In looking to Howard Thurman’s idea of remaking oneself, articulated in Jesus and the Disinherited, Keri warns that there is danger in the Christian remaking oneself in reflection of an oppressive image.“Thurman wanted to be clear that in the process of attempting to achieve structural justice, and in this case racial justice, that African-AmericanChristians would be equally aware that they are not remaking themselves in the image of their oppressors, that they not acquiesce to the hatred and the bitterness and the fear that really deeply affects the human personality.”
The pursuit of internal transformation is, nonetheless, essential to a Christian vision of structural change.
“I think the power of the Christian community is not only to speak but to live into this newness of life. We will really have to redeem the dangerous memories of the gospel. And when I say the gospels, I don't just mean the canonical biblical texts, but also the gospel as it has continued to be written through the early freedom struggle, during slavery and post-emancipation, and to Jim Crow. The stories not only of African Americans but of other racial minorities in this country. That's what I mean by the good news: the ways in which these communities came to understand God in their midst, that God was still a God of freedom and liberation, despite them being locked in the vicissitudes and the throes of racial class and gender oppression.”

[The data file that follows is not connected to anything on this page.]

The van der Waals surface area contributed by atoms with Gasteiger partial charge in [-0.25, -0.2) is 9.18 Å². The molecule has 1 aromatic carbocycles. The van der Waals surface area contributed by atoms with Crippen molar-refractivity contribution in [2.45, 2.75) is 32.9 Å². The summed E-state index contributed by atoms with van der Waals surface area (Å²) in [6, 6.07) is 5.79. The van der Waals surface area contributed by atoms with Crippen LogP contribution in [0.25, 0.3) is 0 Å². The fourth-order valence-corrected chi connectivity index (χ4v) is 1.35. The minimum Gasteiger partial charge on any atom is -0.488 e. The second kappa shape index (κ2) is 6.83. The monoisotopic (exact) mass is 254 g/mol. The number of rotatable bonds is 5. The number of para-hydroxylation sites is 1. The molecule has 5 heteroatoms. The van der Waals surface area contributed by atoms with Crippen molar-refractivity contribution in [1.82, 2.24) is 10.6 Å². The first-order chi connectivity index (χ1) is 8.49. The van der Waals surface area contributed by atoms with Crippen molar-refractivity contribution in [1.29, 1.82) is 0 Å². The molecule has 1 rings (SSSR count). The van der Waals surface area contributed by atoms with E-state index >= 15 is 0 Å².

Keri explains how memories, like the Tulsa Riot of 1921, are dangerous because they “say that there's a need for America to repent and make reparations, restore justice to what has transpired over a long history.”
“In Scriptures, God is constantly calling the children of Israel to remember. Christian communities can play a role [in structural change] because this sits right within our texts … And we can think about redeeming dangerous memories in ways that can actually contribute to conversations of freedom and liberation, and also in this moment, for example, to help white communities to see the depth of systemic racism that has been present in this nation.
It should move them to think differently, to confront their fears, to be uncomfortable and to participate in the work of racial justice. But I want to say that this is central to who we are as Christians because we are precisely aligning ourselves with the gospel mandate."
While the responsibility and opportunity to redeem dangerous memories, memories that are difficult to swallow, may prove initially upsetting to revive, Keri explains how, ultimately, this work is Christ’s work. “What we have seen in the ministry and in the life and the message of Jesus is to do justice and to articulate this newness of life that I was just talking about, which includes right relations, just relations, and caring and compassionate and inclusive relations.”
To hear more of Dr. Keri Day’s conversation with Miroslav Volf, listen to Episode 14 of For the Life of the World.